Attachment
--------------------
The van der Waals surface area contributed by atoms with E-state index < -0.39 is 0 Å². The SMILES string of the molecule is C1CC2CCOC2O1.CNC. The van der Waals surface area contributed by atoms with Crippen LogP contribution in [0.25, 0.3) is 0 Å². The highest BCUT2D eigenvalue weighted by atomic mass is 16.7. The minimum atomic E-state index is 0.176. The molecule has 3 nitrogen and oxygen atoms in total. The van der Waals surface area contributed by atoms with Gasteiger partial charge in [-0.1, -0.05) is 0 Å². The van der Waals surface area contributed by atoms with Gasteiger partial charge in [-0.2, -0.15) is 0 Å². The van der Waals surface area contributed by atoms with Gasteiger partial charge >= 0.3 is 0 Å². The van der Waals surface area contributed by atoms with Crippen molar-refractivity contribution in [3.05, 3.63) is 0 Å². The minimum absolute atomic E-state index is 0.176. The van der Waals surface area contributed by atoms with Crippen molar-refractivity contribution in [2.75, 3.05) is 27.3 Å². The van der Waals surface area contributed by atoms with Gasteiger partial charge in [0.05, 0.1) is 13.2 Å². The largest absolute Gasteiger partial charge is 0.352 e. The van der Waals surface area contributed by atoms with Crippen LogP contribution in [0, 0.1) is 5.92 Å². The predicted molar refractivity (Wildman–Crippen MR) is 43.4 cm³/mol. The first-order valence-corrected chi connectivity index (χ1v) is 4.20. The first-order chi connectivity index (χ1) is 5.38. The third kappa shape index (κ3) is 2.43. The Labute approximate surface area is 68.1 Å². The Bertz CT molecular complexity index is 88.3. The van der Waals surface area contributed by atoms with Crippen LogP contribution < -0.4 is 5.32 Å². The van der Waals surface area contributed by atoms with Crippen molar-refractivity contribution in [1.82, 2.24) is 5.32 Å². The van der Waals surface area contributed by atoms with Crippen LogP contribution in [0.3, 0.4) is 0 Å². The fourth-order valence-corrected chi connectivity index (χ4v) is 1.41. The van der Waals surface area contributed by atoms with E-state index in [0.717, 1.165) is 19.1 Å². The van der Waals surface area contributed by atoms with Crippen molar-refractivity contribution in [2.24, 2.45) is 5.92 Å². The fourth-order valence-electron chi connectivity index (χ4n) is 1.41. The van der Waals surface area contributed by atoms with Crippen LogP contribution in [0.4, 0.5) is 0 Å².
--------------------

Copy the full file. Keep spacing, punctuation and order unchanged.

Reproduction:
The van der Waals surface area contributed by atoms with E-state index < -0.39 is 0 Å². The SMILES string of the molecule is C1CC2CCOC2O1.CNC. The van der Waals surface area contributed by atoms with Crippen LogP contribution in [0.25, 0.3) is 0 Å². The highest BCUT2D eigenvalue weighted by atomic mass is 16.7. The minimum atomic E-state index is 0.176. The molecule has 3 nitrogen and oxygen atoms in total. The van der Waals surface area contributed by atoms with Gasteiger partial charge in [-0.1, -0.05) is 0 Å². The van der Waals surface area contributed by atoms with Gasteiger partial charge in [-0.2, -0.15) is 0 Å². The van der Waals surface area contributed by atoms with Gasteiger partial charge >= 0.3 is 0 Å². The van der Waals surface area contributed by atoms with Crippen molar-refractivity contribution in [3.05, 3.63) is 0 Å². The minimum absolute atomic E-state index is 0.176. The van der Waals surface area contributed by atoms with Crippen molar-refractivity contribution in [2.75, 3.05) is 27.3 Å². The van der Waals surface area contributed by atoms with Gasteiger partial charge in [0.05, 0.1) is 13.2 Å². The largest absolute Gasteiger partial charge is 0.352 e. The van der Waals surface area contributed by atoms with Crippen LogP contribution in [0, 0.1) is 5.92 Å². The predicted molar refractivity (Wildman–Crippen MR) is 43.4 cm³/mol. The first-order valence-corrected chi connectivity index (χ1v) is 4.20. The first-order chi connectivity index (χ1) is 5.38. The third kappa shape index (κ3) is 2.43. The Labute approximate surface area is 68.1 Å². The Bertz CT molecular complexity index is 88.3. The van der Waals surface area contributed by atoms with Crippen LogP contribution < -0.4 is 5.32 Å². The van der Waals surface area contributed by atoms with Crippen molar-refractivity contribution in [1.82, 2.24) is 5.32 Å². The van der Waals surface area contributed by atoms with Crippen LogP contribution in [0.3, 0.4) is 0 Å². The fourth-order valence-corrected chi connectivity index (χ4v) is 1.41. The van der Waals surface area contributed by atoms with E-state index in [0.717, 1.165) is 19.1 Å². The van der Waals surface area contributed by atoms with Crippen molar-refractivity contribution in [2.24, 2.45) is 5.92 Å². The fourth-order valence-electron chi connectivity index (χ4n) is 1.41. The van der Waals surface area contributed by atoms with Crippen LogP contribution in [0.4, 0.5) is 0 Å².